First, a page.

I remember those hot summer nights at the drive-in. The car window would be down trying to catch a whisper of a breeze.
The drive-in theatre was a wonderful place. It’s where the ‘Ahhs!’, ‘Oohs!’, and screams of fright were shared in a parking lot full of cars. There was an order of cars entering and lining up in sequence, only moving when one found the radio was broken. Ute owners turned their vehicles around, opened the doors, and laid in the back to view the film.
It was the year 1964, the beginning of Beatlemania, Elvis Presley and the drive-in movie theatre.
I was 13 years old, my first drive-in movie was Bridge on the River Kwai. My stepdad drove us there, so I guess it was his choice.
I was a spellbound teenager who seemed more interested in who was canoodling in the cars around us, rather than the movie on the big screen.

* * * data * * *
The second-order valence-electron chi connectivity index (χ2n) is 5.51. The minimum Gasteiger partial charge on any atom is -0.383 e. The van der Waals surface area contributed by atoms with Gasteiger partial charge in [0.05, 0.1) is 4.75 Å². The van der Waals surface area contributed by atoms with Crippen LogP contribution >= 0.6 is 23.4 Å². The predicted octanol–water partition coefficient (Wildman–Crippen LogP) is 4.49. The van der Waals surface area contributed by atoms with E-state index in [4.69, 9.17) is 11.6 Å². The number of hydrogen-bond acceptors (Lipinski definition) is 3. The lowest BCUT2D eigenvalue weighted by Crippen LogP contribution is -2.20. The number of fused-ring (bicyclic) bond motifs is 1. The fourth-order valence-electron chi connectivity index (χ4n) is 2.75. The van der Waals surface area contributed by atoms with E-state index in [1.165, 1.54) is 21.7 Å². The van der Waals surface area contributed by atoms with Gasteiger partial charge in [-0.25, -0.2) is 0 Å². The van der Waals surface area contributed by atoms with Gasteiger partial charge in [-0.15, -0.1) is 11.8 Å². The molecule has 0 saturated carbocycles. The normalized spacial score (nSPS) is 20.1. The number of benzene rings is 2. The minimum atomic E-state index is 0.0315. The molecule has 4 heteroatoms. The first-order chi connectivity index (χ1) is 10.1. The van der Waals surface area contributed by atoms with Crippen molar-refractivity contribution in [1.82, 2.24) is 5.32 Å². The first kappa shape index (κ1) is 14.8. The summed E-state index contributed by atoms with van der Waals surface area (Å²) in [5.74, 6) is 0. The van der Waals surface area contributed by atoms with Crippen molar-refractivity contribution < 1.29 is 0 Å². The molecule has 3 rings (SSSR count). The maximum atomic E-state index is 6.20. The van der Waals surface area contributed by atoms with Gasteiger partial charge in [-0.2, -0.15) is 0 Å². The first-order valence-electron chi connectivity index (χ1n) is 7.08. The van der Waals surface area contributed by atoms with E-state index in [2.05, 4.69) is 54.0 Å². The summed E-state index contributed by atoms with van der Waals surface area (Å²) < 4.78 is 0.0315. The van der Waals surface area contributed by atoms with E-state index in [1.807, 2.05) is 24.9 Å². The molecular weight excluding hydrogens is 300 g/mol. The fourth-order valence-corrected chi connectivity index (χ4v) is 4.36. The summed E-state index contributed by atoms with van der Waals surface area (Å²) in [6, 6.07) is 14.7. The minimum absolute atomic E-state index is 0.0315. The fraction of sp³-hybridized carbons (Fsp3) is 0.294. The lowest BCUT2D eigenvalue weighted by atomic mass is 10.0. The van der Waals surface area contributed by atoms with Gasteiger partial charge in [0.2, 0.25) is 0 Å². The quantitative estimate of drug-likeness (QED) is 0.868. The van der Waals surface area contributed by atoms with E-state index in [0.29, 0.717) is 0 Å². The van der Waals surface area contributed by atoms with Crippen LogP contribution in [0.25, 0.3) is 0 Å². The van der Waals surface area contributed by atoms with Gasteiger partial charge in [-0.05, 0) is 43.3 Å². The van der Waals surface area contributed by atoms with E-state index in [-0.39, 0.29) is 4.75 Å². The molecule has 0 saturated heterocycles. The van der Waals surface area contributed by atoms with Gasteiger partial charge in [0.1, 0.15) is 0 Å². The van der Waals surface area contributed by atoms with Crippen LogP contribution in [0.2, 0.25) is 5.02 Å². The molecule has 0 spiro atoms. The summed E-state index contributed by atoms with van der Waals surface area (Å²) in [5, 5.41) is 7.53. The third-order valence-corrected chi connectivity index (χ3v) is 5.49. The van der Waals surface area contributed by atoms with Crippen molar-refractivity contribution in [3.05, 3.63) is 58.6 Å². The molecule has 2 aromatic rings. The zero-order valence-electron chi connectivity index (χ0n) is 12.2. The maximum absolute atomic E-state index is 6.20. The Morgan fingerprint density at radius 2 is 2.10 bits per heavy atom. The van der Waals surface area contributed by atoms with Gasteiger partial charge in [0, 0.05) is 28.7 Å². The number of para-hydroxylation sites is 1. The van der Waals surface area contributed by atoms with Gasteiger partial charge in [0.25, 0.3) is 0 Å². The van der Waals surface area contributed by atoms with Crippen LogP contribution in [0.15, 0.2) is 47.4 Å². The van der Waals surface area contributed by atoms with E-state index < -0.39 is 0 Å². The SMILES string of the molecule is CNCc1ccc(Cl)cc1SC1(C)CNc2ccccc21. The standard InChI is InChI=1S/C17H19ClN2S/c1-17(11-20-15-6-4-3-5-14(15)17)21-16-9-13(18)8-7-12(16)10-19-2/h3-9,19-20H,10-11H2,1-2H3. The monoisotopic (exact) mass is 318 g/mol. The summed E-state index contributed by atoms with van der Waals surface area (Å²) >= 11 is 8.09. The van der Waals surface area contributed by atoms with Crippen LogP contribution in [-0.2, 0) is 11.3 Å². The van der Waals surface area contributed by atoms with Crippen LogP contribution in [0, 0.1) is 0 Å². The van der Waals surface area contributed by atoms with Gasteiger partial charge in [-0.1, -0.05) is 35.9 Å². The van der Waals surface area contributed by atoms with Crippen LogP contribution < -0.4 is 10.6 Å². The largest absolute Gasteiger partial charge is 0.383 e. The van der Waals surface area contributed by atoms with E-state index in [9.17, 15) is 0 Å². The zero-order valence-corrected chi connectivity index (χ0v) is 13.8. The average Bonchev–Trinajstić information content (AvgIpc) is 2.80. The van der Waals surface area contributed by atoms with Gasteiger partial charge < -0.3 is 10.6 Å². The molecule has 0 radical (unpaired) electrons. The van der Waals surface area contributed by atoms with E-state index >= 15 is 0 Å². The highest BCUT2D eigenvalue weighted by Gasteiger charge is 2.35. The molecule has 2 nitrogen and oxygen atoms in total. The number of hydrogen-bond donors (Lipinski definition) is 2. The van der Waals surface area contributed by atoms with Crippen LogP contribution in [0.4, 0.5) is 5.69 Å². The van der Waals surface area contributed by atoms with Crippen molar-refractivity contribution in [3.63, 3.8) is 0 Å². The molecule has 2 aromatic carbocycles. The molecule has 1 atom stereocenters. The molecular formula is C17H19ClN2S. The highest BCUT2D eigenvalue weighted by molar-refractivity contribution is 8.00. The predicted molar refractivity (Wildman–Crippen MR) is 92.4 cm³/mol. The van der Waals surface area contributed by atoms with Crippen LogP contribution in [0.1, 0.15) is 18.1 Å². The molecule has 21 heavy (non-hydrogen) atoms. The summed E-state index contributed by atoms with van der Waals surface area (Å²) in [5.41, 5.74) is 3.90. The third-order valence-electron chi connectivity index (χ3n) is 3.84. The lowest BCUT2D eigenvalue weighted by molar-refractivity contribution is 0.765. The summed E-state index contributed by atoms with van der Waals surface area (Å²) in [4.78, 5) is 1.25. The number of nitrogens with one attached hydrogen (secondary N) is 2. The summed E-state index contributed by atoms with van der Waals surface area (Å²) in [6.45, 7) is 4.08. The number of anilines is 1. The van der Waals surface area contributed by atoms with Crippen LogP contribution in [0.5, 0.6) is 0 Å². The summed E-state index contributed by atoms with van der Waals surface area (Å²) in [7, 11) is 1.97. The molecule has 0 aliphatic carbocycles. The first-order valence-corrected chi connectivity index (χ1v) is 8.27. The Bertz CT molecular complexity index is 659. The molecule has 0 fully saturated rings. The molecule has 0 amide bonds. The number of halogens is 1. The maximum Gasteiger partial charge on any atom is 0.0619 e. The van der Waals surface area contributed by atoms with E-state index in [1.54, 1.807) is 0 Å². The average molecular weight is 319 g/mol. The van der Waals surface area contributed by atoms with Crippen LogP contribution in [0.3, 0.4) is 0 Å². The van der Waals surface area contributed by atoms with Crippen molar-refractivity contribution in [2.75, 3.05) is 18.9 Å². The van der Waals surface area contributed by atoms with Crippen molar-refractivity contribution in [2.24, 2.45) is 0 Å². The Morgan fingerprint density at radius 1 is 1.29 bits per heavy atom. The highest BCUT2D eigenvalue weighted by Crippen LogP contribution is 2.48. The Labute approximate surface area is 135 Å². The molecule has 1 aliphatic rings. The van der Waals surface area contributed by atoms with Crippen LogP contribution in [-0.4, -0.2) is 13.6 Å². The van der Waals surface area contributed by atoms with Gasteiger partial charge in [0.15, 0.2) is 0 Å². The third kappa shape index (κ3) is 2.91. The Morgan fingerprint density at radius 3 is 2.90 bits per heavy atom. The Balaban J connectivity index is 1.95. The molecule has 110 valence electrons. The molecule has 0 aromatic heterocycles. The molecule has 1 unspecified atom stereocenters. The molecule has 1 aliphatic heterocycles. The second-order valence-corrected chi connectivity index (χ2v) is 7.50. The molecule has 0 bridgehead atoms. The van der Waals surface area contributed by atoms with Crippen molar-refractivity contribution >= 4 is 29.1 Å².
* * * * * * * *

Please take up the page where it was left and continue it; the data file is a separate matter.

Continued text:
Then came intermission! Oh, there were some serious decisions to be made — hot popcorn, chips, Dagwood dogs,and creamy thick milkshakes (yes, real milk).
My memories of the time spent at the drive-in are of family or lovers events. There was no car hooning, no butting of heads; everyone was really civil towards eachother. Perhaps it is just me, but I seem to remember not ever rushing to enjoy Saturday night as it all just fell perfectly into place.
There was no alcohol, no mobile phones or tablets, just family, friends or lovers. And there was no one policing people’s honest. Even when I attended the drive-in years later with a boyfriend, our boot was never checked.
In 1973, a Tariff Board Report highlighted that the top evening adult cinema admission price was at the time around $2, rising to $2.50 for special attractions. The average adult admission price at the drive-in was $1.30, while the average admission price across all cinemas attendances was $1.40.
In the mid-’60s, attendance at the theatre was on the rise and Australia was regarded as one of the leading cinema-going nations in the world, on a ‘per capita’ basis.